PS: If you’re still hungry, here’s another reflection on the day:
On the rainy afternoon of Friday, November 16, 2012, something happened in a little chapel behind the walls of a major prison. The result of what happened expands far beyond the moments that were shared behind those walls.
A community came together and expressed itself. It took the initiative to validate the hard work that true transformation demands to welcome 34 life-sentenced men back into their midst. That community included all stakeholders: prison officials, family members of the prisoners, challenged youth, victims, a paroled lifer, a Mayor, a District Attorney, citizens, volunteers, chaplains and the prisoners themselves.
Believe me, heaven and earth had to move for this ceremony to happen. Every obstacle in the book was thrown at it. I had already reluctantly accepted that apparently for me to be calling for this ritual I was to be tested on practicing everything I had preached to others all year. But the call early Friday morning to cancel the event had me fall to my knees. I felt awfully small and helpless. I wept. I prayed. I called on everything I knew that had power. (O, yes; you learn to pray in prison…) And then the phone rang and I heard that last minute, heaven and earth had moved and that we were on! Everyone feverishly jumped into gear to claim our moment together. Meals for 200 people were cooked in 2 hours, caps and gowns were hauled across the prison, the chapel was transformed for our ritual, programs were folded, sound and cameras were wired, prison officials ran back and forth, etc.
The men and accompanying speakers gracefully illustrated what it meant to guide rage into power. The speakers showed their strengths in being transparent, vulnerable and authentic. They displayed how their freedom was earned in their stories of sitting in the fire, burning clean and leaving ashes, instead of adding their drama to ‘The Drama.’
Many who attended the event shared glowing, eloquent points of view via email. I will share them with the graduates. For now, I’d like to share the words of one attendee who reflects on the impact of our time together, beyond the walls It felt like a graduation, village fete, church, wedding, inspiring speaker event, therapy, and concert all at once.
There were lots of emotional moments, of course, but when the men stood up and held their certificates above their heads, I had this profound sense of gratitude to them for committing to make the world a safer place for all of us, but perhaps most especially for the baby girl I look forward to bringing into the world early next year. ~Sara Tollefson
I believe that people who go through a truly transformative ritual remain connected in some way. I am asking that we stay in touch and grow as a movement. Please go our website http://www.insight-out.org and find the red box that says, “Join Us” to receive news, updates, and invitations related to rehabilitation, social justice and prison reform. Your comments and suggestions on an existing section called “Prison Reform” would be most welcomed too.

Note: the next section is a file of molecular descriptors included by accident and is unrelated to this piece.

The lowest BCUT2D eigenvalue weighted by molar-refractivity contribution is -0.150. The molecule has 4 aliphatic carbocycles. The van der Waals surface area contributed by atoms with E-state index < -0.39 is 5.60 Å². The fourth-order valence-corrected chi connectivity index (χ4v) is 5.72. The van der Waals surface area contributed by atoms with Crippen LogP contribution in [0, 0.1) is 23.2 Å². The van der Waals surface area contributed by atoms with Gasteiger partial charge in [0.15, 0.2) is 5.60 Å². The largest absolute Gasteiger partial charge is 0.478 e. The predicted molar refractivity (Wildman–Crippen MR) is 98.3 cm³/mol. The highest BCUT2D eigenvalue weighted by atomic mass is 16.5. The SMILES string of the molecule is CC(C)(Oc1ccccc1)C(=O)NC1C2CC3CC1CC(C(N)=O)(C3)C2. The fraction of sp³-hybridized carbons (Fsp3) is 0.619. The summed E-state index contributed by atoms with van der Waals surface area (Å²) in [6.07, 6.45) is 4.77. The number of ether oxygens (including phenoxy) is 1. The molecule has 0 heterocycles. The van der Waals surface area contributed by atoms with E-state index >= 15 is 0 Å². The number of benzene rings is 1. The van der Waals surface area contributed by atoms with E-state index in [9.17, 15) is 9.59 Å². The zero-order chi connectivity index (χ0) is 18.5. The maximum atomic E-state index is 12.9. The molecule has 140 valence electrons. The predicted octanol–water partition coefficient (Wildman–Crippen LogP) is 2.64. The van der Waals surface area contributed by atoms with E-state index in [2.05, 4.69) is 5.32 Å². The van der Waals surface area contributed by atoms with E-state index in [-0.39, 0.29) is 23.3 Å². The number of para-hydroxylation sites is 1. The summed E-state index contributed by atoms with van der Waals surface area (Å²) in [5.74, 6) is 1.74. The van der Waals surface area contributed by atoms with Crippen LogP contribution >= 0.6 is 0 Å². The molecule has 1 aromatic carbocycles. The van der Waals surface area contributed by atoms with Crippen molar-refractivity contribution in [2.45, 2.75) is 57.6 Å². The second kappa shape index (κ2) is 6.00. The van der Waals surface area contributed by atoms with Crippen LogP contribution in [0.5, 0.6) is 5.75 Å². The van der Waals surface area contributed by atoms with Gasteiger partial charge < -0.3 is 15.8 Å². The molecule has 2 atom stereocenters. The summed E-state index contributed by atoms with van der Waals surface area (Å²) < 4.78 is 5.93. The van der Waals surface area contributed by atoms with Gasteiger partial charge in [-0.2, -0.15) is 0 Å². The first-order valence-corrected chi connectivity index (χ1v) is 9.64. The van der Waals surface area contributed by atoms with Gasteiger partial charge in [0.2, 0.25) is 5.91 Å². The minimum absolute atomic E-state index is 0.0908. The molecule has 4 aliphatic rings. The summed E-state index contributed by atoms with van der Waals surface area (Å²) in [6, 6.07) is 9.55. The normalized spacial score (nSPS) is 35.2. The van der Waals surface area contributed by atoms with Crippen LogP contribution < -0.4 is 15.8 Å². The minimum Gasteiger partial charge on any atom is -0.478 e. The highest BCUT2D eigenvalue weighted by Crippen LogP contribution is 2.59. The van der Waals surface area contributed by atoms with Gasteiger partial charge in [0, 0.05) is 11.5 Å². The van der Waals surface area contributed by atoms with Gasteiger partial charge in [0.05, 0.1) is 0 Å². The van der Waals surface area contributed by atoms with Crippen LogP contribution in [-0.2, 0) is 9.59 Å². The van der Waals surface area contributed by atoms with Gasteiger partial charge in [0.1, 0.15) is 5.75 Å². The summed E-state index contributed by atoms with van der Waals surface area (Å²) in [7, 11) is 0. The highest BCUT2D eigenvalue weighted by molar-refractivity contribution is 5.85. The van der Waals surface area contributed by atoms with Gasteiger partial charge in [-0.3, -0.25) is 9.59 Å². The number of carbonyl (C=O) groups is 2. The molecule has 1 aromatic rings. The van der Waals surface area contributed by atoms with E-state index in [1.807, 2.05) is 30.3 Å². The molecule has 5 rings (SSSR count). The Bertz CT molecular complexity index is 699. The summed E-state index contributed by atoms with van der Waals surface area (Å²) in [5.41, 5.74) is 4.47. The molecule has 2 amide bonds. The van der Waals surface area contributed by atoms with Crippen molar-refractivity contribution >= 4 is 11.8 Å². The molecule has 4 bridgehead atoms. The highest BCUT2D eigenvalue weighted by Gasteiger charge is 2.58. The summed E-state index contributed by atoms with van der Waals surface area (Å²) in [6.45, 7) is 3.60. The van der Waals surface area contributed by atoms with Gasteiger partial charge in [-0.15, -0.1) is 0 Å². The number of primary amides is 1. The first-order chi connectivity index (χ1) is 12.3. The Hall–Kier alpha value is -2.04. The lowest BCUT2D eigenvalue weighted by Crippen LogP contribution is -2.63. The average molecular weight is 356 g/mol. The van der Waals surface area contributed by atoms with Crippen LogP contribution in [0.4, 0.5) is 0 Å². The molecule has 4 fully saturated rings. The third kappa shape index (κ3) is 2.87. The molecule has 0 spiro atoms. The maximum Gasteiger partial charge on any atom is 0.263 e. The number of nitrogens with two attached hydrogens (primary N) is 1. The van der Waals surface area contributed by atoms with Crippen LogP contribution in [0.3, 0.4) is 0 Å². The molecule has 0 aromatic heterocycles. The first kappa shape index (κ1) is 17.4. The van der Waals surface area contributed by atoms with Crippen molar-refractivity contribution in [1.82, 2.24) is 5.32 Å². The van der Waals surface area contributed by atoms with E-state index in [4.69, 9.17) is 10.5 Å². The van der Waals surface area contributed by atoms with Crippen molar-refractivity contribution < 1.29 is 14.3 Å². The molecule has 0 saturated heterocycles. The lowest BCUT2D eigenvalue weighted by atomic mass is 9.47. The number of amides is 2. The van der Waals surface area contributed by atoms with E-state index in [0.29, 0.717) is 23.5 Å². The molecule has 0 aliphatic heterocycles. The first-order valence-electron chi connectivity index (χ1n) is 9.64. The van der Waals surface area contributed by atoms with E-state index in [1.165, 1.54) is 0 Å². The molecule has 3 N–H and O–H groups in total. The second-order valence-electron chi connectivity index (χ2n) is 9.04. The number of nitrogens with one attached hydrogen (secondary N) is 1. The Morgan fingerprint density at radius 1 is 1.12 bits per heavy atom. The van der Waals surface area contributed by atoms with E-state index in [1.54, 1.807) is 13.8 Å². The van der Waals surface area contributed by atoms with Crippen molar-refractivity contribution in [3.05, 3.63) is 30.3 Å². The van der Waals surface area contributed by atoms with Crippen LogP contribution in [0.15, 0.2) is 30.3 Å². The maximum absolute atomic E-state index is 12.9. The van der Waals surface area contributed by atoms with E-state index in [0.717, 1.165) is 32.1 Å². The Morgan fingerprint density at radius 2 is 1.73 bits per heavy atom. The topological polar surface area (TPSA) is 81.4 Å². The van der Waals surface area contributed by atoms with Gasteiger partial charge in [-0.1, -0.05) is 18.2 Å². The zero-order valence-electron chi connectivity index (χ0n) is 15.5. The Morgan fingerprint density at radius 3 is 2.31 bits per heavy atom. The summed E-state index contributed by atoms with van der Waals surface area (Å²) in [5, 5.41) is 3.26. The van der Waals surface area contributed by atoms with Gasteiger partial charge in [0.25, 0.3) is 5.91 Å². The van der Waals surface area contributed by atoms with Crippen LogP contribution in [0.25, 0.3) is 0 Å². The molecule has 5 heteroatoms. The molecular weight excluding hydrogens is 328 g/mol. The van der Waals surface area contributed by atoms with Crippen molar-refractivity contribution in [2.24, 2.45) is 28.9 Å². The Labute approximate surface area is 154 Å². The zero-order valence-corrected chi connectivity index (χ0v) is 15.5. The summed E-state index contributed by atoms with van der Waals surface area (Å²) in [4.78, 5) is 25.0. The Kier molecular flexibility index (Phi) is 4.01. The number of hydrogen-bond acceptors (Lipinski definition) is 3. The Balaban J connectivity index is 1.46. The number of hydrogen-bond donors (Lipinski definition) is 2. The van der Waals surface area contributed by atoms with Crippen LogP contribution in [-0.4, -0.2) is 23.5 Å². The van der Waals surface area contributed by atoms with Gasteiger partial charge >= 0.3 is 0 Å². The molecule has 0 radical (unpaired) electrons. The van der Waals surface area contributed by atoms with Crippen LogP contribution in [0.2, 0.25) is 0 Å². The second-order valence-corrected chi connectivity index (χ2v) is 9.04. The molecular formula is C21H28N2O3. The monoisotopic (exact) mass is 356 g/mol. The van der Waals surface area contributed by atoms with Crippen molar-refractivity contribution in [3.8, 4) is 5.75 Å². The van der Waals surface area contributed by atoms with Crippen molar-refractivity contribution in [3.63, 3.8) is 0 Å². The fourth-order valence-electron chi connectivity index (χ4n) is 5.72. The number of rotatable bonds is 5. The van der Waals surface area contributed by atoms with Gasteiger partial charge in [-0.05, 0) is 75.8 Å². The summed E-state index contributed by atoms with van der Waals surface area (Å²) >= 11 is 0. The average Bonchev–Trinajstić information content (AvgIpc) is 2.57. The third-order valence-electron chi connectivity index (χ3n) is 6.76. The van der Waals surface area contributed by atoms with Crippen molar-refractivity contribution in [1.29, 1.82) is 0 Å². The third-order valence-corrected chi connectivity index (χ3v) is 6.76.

If you believe in furthering this work in the world, please consider supporting it financially. It is a small miracle how Insight-Out functions and your generosity goes a long way. We have grand aspirations for trained prisoners to teach the GRIP Program to their brothers and sisters who are still incarcerated.
1. At San Quentin there is a waiting list for the GRIP Program of over 150 men right now.
2. There is a pilot project for 4-5 other prisons that is awaiting support.
3. Challenged youth groups waiting on the other side of the same pipeline seek support. No youth should have to shout-out the names of his five gunned-down and dead friends at any ceremony, as happened last Friday.
Thank you all: Veronica, Warden Chappell, Chief Deputy Warden Rodrigues (big time!), CDCR Under-Secretary Elizabeth Siggins, Steve Emrick, Cory, Susan, Brent, Jun, Earl Christine, Kris, Phillip, Mayor of Richmond, Marin District Attorney Ed Berberian. Please imagine all the men, all their victims and the families standing behind me in thanking you.
PS: When I was an eleven year old boy living in the Netherlands, the spiritual, ‘Oh, Happy Day,’ became a surprise hit and was # 1 on the hit parade. I remember how, when hearing it the first time, I felt transported by a new sense of joy which I could not explain, but took over my being until it spilled over. A good forty years later, after asking the San Quentin Choir to sing the song and feeling it break down the prison’s walls during the rite of passage ritual, the meaning of that joy was revealed to me. When we formed a human arch for the men to pass through, the true name for this joy manifested; its name is REDEMPTION. ‘To deem’ means ‘to judge’. To re-deem therefore means to be judged again, after your first judgment – and to be found worthy. It was a massive victory that we as a community gathered to lay witness to a movement of redemption.